Colombian Peso Rally Seen Over on Dollar Buying: Market ReversalYe Xie and Andrea Jaramillo
The Colombian peso’s best monthly rally this year is showing signs of fatigue as policy makers consider whether to extend a record $5.9 billion of foreign-currency purchases to weaken the exchange rate.
The peso’s 2.3 percent gain in September, the biggest advance since December, pushed the currency through its 20-day Bollinger band, suggesting it may be poised to decline. The commodity channel index, the most profitable technical indicator over the past year, also signals the currency is overbought, data compiled by Bloomberg show.
While President Juan Manuel Santos urged the central bank to let its daily dollar-purchase program expire this month, strategists at Bank of America Corp. and Royal Bank of Scotland Group Plc say policy makers may opt to buy more dollars to build up foreign reserves and stem the peso’s advance. Even without the intervention, the largest current-account deficit since 1999 and the lowest interest rate among seven Latin American nations tracked by Bloomberg may be enough to weaken the peso, says RBS.
“The central bank will want a weaker peso,” Ezequiel Aguirre, a strategist at Bank of America in New York, said in a phone interview yesterday. “We certainly expect the peso to underperform other emerging-market currencies.”
The peso strengthened 0.1 percent today to 1,890.18 per dollar, heading for its biggest monthly advance since it jumped 2.7 percent in December. The currency reached a one-month high of 1,880.72 on Sept. 19, a day after the Federal Reserve’s surprise decision to maintain its $85 billion of monthly bond purchases, which have created demand for higher-yielding, emerging-market currencies.
Colombia’s peso was the second- best performer among seven Latin American currencies tracked by Bloomberg this quarter, gaining 1.7 percent against the dollar. Chile’s peso posted the biggest gain, at 2.1 percent.
Dollar purchases by Colombia’s Banco de la Republica this year have already surpassed the $4.8 billion it bought in 2012 as policy makers seek to stem the peso’s 19 percent rally since the end of 2008. A more expensive peso undermines Colombia’s coffee and flower exporters. Central bankers are scheduled to decide whether to continue with the intervention program at a policy meeting on Sept. 27.
Mario Castro and Benito Berber, strategists at Nomura Holdings Inc. in New York, recommended Sept. 23 that their clients exit a bet that the peso will rise further, saying the central bank may extend its dollar purchases through December.
“The central bank probably will want to continue accumulating international reserves, which are a bit low relative to other countries,” said Castro, who expects the peso to weaken 3.7 percent to 1,960 per dollar by year-end.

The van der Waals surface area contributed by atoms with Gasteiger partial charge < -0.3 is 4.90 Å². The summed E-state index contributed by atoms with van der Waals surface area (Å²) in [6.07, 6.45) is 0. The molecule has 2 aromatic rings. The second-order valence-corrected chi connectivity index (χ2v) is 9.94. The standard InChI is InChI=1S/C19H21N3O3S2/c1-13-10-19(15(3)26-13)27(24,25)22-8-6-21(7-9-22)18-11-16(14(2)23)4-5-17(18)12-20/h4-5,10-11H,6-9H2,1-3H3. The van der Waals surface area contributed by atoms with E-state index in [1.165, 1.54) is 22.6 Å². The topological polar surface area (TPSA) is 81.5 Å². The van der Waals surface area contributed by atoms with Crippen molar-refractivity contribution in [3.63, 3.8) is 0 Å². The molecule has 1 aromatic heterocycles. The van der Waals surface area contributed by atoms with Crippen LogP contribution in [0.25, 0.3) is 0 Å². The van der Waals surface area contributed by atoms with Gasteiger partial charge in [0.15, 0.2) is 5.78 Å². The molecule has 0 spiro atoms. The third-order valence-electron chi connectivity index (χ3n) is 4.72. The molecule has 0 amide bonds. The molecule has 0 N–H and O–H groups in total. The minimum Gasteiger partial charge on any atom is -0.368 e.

Officials in the central bank’s press office declined to comment on its dollar purchases.
At $39 billion, Colombia’s foreign reserves represent about 10 percent of its gross domestic product, the lowest proportion in Latin America after Argentina and Venezuela, according to data compiled by Goldman Sachs Group Inc. That compares with 16 percent in Brazil and 19 percent in Mexico.
This month’s rally pared the peso’s loss this year to 6.5 percent. The central bank’s intervention has helped weaken the currency, which reached a 17-month high of 1,750.50 on Jan. 2, data compiled by Bloomberg show.
Santos said in a Sept. 16 interview that the central bank should stop buying dollars as the peso slides toward a level the Andean nation “can live with.” He specified an acceptable rate as “between what we have right now and 2,000 or something.”
A government report three days later showed that Colombia’s economic expansion quickened to an annual 4.2 percent in the second quarter, the most in a year and up from 2.7 percent in the prior three months.
The peso breached the lower limit of its 20-day Bollinger band on Sept. 20 and remained above that level today, data compiled by Bloomberg show.
Bollinger bands, developed by John Bollinger in the 1980s, are used by technical analysts to identify the turning point in an asset’s trajectory. The limits represent two standard deviations from the 20-day moving average, implying that the likelihood of a currency moving outside the band is rare.
The peso’s commodity channel index has stayed below minus 100 since Sept. 10, which technical analysts interpret as meaning it’s overbought, Bloomberg data show. The gauge has fallen to 109 from as high as 138 on Sept. 13, suggesting the peso rally is losing momentum.
Investors who followed the index to trade the peso would have returned 10 percent over the past year, making it the most profitable of 23 technical indicators followed by Bloomberg.
Flavia Cattan-Naslausky, a strategist at RBS, said Colombia’s deteriorating current-account deficit and low interest rates are weighing on the peso.
The shortfall in the current account, the broadest measure of trade, widened to 3.5 percent of GDP as of March, the most since 1999, according to data compiled by Bloomberg. That leaves the country more reliant on foreign capital to fuel its growth.
Colombia’s central bank has kept its benchmark interest rate at a two-year low of 3.25 percent since March, making it less profitable to hold peso-denominated assets and helping weaken the currency. The rate compares with 9 percent in Brazil and 5 percent in Chile, according to data compiled by Bloomberg.
“You have lower interest rates and a currency policy that is effectively weakening the peso,” Cattan-Naslausky said in a phone interview yesterday from Stamford, Connecticut. “I would be inclined to sell the peso to buy other Latin American currencies.”